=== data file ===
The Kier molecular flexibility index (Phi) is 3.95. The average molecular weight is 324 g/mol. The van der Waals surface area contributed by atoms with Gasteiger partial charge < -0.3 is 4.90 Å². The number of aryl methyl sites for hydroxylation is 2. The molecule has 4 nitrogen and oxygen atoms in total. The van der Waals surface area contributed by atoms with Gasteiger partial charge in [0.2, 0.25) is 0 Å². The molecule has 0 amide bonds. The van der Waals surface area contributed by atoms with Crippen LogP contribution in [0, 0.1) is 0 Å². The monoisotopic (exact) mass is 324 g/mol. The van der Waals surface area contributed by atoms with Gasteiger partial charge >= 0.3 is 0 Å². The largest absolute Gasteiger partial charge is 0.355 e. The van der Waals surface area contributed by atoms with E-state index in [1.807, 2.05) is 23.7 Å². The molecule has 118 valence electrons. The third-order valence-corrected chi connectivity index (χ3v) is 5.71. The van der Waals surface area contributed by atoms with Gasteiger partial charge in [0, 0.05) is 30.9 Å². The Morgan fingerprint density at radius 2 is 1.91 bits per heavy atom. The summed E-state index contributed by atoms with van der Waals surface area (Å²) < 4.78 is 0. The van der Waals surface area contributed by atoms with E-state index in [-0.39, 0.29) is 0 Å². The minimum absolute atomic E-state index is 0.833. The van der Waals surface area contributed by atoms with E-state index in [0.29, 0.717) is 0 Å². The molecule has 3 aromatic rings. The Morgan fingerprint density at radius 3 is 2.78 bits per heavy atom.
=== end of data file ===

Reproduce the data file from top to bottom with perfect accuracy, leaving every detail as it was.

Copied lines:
The Kier molecular flexibility index (Phi) is 3.95. The average molecular weight is 324 g/mol. The van der Waals surface area contributed by atoms with Gasteiger partial charge < -0.3 is 4.90 Å². The number of aryl methyl sites for hydroxylation is 2. The molecule has 4 nitrogen and oxygen atoms in total. The van der Waals surface area contributed by atoms with Gasteiger partial charge in [0.2, 0.25) is 0 Å². The molecule has 0 amide bonds. The van der Waals surface area contributed by atoms with Crippen LogP contribution in [0, 0.1) is 0 Å². The monoisotopic (exact) mass is 324 g/mol. The van der Waals surface area contributed by atoms with Gasteiger partial charge >= 0.3 is 0 Å². The largest absolute Gasteiger partial charge is 0.355 e. The van der Waals surface area contributed by atoms with E-state index in [1.807, 2.05) is 23.7 Å². The molecule has 118 valence electrons. The third-order valence-corrected chi connectivity index (χ3v) is 5.71. The van der Waals surface area contributed by atoms with Gasteiger partial charge in [0, 0.05) is 30.9 Å². The Morgan fingerprint density at radius 2 is 1.91 bits per heavy atom. The summed E-state index contributed by atoms with van der Waals surface area (Å²) < 4.78 is 0. The van der Waals surface area contributed by atoms with E-state index in [-0.39, 0.29) is 0 Å². The minimum absolute atomic E-state index is 0.833. The van der Waals surface area contributed by atoms with E-state index in [0.29, 0.717) is 0 Å². The molecule has 3 aromatic rings. The Morgan fingerprint density at radius 3 is 2.78 bits per heavy atom.